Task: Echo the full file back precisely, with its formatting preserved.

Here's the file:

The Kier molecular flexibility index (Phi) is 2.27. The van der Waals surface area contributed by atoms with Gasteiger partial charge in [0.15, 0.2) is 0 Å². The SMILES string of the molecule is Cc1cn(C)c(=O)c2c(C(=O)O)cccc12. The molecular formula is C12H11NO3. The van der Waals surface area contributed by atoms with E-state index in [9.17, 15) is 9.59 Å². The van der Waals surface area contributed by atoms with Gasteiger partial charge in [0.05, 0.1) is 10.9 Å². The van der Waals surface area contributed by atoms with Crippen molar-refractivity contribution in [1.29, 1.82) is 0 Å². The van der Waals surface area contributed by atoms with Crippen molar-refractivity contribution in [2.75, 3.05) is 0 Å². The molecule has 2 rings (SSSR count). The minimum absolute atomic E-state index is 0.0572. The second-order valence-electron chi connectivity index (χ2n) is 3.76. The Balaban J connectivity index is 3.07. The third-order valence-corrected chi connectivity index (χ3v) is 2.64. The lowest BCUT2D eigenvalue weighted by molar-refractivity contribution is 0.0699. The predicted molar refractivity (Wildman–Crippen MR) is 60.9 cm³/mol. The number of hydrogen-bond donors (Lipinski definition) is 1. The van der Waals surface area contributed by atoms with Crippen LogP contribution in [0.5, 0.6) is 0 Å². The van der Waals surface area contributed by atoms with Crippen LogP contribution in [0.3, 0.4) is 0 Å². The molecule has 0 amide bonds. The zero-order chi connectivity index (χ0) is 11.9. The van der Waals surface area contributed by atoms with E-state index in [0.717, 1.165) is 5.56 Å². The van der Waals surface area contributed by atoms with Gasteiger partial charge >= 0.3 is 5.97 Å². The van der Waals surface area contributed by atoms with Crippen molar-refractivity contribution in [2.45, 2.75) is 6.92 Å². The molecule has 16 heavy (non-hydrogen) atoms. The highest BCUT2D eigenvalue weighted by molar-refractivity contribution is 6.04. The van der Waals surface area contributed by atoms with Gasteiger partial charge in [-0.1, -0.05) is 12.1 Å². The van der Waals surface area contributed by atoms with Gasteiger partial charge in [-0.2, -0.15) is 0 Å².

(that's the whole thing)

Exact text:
The Kier molecular flexibility index (Phi) is 2.27. The van der Waals surface area contributed by atoms with Gasteiger partial charge in [0.15, 0.2) is 0 Å². The SMILES string of the molecule is Cc1cn(C)c(=O)c2c(C(=O)O)cccc12. The molecular formula is C12H11NO3. The van der Waals surface area contributed by atoms with E-state index in [9.17, 15) is 9.59 Å². The van der Waals surface area contributed by atoms with Gasteiger partial charge in [0.05, 0.1) is 10.9 Å². The van der Waals surface area contributed by atoms with Crippen molar-refractivity contribution in [1.29, 1.82) is 0 Å². The van der Waals surface area contributed by atoms with Crippen molar-refractivity contribution in [2.75, 3.05) is 0 Å². The molecule has 2 rings (SSSR count). The minimum absolute atomic E-state index is 0.0572. The second-order valence-electron chi connectivity index (χ2n) is 3.76. The Balaban J connectivity index is 3.07. The third-order valence-corrected chi connectivity index (χ3v) is 2.64. The lowest BCUT2D eigenvalue weighted by molar-refractivity contribution is 0.0699. The predicted molar refractivity (Wildman–Crippen MR) is 60.9 cm³/mol. The number of hydrogen-bond donors (Lipinski definition) is 1. The van der Waals surface area contributed by atoms with Crippen LogP contribution in [0.5, 0.6) is 0 Å². The van der Waals surface area contributed by atoms with Crippen LogP contribution in [0.3, 0.4) is 0 Å². The molecule has 0 amide bonds. The zero-order chi connectivity index (χ0) is 11.9. The van der Waals surface area contributed by atoms with E-state index in [0.717, 1.165) is 5.56 Å². The van der Waals surface area contributed by atoms with Gasteiger partial charge >= 0.3 is 5.97 Å². The van der Waals surface area contributed by atoms with Crippen molar-refractivity contribution in [2.45, 2.75) is 6.92 Å². The molecule has 16 heavy (non-hydrogen) atoms. The highest BCUT2D eigenvalue weighted by molar-refractivity contribution is 6.04. The van der Waals surface area contributed by atoms with Gasteiger partial charge in [-0.1, -0.05) is 12.1 Å². The van der Waals surface area contributed by atoms with Gasteiger partial charge in [-0.2, -0.15) is 0 Å².